Typically, a nonprofit is birthed because a group of passionate people believes it can fill a societal void. That passion and infusion of time and talent will carry a nonprofit quite far through the infancy stage. However, the context for the nonprofit sector is constantly evolving as the world is changing at lightning speed.
Those who serve on the board of directors and in administration must have a mindset of constant learning. This is more difficult than it sounds, because time is consumed by daily activities that seem pressing and imperative—the Tyranny of the Urgent. Seeking fresh perspectives and the latest research and lessons learned must be cultivated. While board members usually are sought for various competencies, everyone should be well-versed in what the organization does as well as what research findings and/or changes in the environment warrant course corrections.
How can you ensure continual learning? Some of the most common ways:
- survey clients
- keep abreast of legislative changes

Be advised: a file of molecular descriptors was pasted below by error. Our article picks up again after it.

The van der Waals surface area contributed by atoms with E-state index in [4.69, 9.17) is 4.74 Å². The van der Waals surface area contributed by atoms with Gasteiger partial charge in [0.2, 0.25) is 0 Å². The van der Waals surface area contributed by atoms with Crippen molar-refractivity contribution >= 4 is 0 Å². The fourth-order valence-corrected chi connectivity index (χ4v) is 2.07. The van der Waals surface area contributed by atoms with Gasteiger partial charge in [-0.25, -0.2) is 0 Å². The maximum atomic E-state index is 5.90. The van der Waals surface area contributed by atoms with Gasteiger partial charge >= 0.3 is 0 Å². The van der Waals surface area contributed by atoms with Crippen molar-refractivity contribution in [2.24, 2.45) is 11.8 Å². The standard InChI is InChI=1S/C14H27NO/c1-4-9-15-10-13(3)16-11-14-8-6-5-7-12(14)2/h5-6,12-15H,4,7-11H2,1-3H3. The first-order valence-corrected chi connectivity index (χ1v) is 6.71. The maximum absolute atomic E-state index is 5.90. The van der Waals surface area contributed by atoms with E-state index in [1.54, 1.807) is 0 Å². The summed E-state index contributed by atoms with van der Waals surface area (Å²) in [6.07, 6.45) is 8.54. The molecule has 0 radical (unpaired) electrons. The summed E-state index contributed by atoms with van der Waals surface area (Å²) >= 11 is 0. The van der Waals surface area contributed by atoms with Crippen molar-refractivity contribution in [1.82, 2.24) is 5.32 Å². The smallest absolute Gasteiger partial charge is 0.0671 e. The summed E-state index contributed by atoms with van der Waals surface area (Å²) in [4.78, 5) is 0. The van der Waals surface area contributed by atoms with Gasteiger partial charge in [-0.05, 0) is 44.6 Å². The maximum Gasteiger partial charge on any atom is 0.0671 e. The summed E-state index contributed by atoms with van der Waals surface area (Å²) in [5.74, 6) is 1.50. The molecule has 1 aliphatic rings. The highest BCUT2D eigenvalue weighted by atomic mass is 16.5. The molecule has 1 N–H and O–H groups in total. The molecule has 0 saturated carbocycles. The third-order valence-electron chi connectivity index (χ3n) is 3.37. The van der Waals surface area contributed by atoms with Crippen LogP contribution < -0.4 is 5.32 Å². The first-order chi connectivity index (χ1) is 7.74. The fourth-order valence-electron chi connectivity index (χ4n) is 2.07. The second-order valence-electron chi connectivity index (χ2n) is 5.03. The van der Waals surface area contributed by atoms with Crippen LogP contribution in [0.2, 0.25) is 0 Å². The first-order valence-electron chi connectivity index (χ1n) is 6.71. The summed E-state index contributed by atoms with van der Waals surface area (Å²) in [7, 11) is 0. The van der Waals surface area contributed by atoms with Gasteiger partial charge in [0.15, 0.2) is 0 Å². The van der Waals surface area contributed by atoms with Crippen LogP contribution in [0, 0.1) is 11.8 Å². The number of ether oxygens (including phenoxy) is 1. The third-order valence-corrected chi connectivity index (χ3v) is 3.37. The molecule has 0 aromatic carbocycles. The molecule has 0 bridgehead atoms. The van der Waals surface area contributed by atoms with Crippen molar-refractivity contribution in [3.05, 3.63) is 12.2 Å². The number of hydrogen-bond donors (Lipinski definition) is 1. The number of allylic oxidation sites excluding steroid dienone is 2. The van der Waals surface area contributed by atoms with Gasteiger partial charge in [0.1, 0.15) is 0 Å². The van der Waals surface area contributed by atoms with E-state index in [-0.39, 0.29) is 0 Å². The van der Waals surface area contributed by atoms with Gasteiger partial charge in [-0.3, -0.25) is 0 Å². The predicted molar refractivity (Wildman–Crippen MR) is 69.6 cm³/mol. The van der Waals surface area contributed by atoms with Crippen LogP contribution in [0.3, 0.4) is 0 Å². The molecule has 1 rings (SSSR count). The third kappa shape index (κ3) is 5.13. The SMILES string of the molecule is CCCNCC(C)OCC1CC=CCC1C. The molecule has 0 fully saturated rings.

- monitor what other organizations of the field are doing
- seek new knowledge generated by think-tanks and similar institutions
Not only is continual learning more important than continual fundraising, but learning will make fundraising more effective. How? Because most donors want to believe they are making a difference. Of course, we know from research some will donate for other reasons: marketing benefits, peer pressure, a sense of responsibility, etc. Most want their hard-earned dollars to be leveraged for positive change and choose to be strategic about their philanthropic investments.
Beyond impressing donors with your command of the field you have chosen to champion, other benefits of continual learning include:
- Staff and board become re-energized and remember the “Why”
- Potential partnerships become more obvious
- Grant applications come alive with fresh knowledge
- SWOT analyses become more effective and efficient
In the cost/benefit analysis of how to spend your time, remember Abraham Lincoln’s famous exhortation—continual learning equates to continually sharpening your axe!